About this Blog

The title of this blog, "I'm About to do My Thing," was inspired by Jill Scott's introduction to her poem "The Thickness" from her live album Experience: Jill Scott 826+. In this intro, she warns that the content to follow is "real" and proceeds to deliver a beautiful message about self-esteem in young black girls, what can influence and damage that self-esteem, and the entire village's responsibility--"it takes a village"--to elevate its children.

Wednesday, January 26, 2011

Teach--Don't Delete

Huck and Jim sharing stories
You might have heard about the Auburn University-Montgomery Twain Scholar, Alan Gribben, whose forthcoming edition of Twain’s Huckleberry Finn replaces the word nigger with “slave.” (It does the same with Injun.) Gribben’s rationale, after teaching the text for years and finding that many students dismiss the text because of the word, is that this revision will open more students, parents, and school districts up to a text whose richness is being ignored because of one slur. He’s probably right.

He’s drawing criticism, though, from a number of sources. One of the main gripes is that this edit removes an important aspect of the text’s historical context, specifically America’s spotty past, and precludes an important teaching moment about racism and slavery in this country. As University of Virginia professor Stephen Railton puts it, “If we can’t do that in the classroom, we can’t do it anywhere.”

After all, is the classroom a place to avoid the hard lessons or to teach them? That’s not to say that it’s entirely up to teachers to convey the lessons of history to our children. Parents have to step in and educate their children about their heritage and America’s past. However, if teachers aren’t teaching these lessons, what are they doing instead? Huck Finn isn’t just about a boy’s adventure with an escaped slave. It’s a very mature tale about a poor white boy who can see past the prejudices around him to view a black man as a man and a friend.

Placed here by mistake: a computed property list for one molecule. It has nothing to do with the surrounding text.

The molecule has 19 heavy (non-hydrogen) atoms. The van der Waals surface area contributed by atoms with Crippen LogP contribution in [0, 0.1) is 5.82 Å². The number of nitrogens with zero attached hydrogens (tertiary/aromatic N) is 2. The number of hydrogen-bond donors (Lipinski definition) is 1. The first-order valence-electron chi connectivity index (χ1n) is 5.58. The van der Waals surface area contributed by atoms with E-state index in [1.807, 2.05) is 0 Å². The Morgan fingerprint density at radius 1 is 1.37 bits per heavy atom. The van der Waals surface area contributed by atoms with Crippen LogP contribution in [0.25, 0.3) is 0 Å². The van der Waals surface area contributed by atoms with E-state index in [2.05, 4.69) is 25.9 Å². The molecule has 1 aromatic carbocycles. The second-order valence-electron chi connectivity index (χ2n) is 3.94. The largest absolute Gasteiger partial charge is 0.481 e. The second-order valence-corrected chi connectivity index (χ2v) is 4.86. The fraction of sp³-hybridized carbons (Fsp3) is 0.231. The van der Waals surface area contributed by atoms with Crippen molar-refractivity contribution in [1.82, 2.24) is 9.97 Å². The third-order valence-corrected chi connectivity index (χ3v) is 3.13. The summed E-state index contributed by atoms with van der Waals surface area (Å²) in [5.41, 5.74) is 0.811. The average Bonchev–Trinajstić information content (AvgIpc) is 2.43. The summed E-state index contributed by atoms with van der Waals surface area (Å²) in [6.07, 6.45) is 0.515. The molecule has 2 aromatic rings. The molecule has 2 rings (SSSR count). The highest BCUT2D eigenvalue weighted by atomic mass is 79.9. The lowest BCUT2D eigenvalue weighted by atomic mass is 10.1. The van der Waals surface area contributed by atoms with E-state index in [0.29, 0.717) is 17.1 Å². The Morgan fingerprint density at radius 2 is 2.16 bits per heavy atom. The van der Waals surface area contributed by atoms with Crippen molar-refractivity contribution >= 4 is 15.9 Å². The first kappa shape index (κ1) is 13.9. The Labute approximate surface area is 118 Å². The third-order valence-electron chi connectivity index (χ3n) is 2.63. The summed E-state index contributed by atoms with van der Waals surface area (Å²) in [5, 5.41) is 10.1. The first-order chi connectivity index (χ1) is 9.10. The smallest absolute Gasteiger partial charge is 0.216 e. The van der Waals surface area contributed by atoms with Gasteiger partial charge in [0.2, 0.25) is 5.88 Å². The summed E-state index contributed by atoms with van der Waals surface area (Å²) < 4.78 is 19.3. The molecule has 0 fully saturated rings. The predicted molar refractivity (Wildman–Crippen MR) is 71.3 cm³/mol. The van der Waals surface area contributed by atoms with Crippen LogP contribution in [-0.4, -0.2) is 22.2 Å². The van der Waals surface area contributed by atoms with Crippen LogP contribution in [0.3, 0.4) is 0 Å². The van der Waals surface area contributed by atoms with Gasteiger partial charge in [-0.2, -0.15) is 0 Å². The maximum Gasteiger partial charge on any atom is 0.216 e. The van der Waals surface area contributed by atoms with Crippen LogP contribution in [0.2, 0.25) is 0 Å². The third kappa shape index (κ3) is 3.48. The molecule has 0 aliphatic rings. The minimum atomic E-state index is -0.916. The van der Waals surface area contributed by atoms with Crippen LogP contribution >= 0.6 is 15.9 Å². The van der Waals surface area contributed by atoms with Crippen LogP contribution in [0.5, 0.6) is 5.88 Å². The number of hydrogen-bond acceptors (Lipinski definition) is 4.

Of course, it’s not all that sweet and pretty. Huck is definitely a product of his environment and the times, but he’s much more evolved than the adults who try to tell him what to do. And his use of nigger both highlights the idiocy of racism and undermines the social structure that would allow a friend to use the word in the first place.

I didn’t read Huck Finn until I had reached college—in many ways, it’s a very grown-up book—but young people could stand to confront the issues of racism that plagued our country way back when and that still plague our country today. By allowing children to compare and contrast their own world with that of Huck’s, teachers can have them grapple with these tough issues in (hopefully) a safe space centered on learning instead of avoidance.